As well known in recent years for their 4/4 bangers as their spacey, off-kilter musical segues from the dance floor to the chill-out room, it’s not entirely surprising that Belfast native, London-based duo Bicep have found a home for their eponymous debut LP on Ninja Tune. Historically, the label’s indie ethos has allowed those artists straddling experimental electronica and the left-field to develop a cult following before propelling them into the greater public depth-of-field. What’s interesting here is that Bicep, having already garnered such an intensely outspoken following on home soil in a relatively short space of time (all things considered), will likely now find that their productions swiftly permeate the confines of an entirely different, and notably discerning, kind of audience.
With its 12 tracks, and with a hefty leap towards more progressive production elements, Bicep should fare well at this manoeuvre. This isn’t an album of epic, “taps aff” house nostalgia, nor is it really an updated statement of intent. Instead, it feels as if Bicep have honed in on elements of former productions that have succeeded and proceeded to open up their sonic palette form there. They have taken those elements for scaffolding and decided to see how sturdy the end product can be – an MO that should be familiar to fans of artists like Lone or Space Dimension Controller. It isn’t said enough, but it’s true that music, at its core, should in the first instance appeal to its creator. Anything beyond that is serendipity; a happy (and potentially lucrative) accident. It is an ethos not lost on Matt McBriar and Andy Ferguson here, and is one that is audible throughout the record.
Take opening track ‘Orca’, with its shimmering melodies and staggered pacing. It flows effortlessly into recent single ’Glue’, an exercise in atmospheric synths that approach through waves of vapour, trundling wistfully along via breaks that up the ante from the duo’s earlier experiments with rhythm. Indeed, much of this LP concedes airtime to those tidbits of redefined rave often heard embedded in their mixes and live sets; polished, contemporary nods to the days of James Perkins’ Fantazia and David Pratley’s Helter Skelter parties. ‘Kites’, ‘Spring’ and ‘Opal’ fit this bill, but do so by blending influences ranging from NJ garage to Chicago house, stopping in between at Italo Disco and LFO-esque electro.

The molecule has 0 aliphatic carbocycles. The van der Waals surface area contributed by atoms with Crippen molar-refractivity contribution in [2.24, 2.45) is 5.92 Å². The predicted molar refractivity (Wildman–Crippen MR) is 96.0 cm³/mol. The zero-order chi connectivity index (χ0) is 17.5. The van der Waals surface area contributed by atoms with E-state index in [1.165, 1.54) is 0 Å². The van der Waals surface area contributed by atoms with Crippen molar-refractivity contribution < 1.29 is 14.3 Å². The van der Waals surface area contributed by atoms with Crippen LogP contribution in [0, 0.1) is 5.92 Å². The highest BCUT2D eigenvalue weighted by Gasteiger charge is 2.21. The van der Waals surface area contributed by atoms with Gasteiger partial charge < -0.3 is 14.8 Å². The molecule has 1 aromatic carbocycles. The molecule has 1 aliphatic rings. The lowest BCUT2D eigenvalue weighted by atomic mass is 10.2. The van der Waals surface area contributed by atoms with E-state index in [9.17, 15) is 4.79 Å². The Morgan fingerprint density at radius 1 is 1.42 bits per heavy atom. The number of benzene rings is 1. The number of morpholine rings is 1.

Hardly a difficult task for the lads, given how the Feel My Bicep blog has been a constant point of musical discovery spanning genre and era for years now. Fans and followers of Bicep may well attest to this on paper, but will undoubtedly hear it represented in stereo throughout this album. There needn’t be any concern that McBriar and Ferguson have completely ditched the hands-in-the-air-and-deep-breath-of-the-vicks style either, as tracks like ‘Rain’ and album closer ‘Aura’ should provide more than enough ‘doof’ to keep the most scrutinising of ravers, Belfastian or otherwise, well and truly sated.
Organic, rich, and unorthodox, Bicep provides ample material to enjoy both on and off the dance-floor. Supporting local is a joy when the quality of the product on offer is routinely this good. Aaron Drain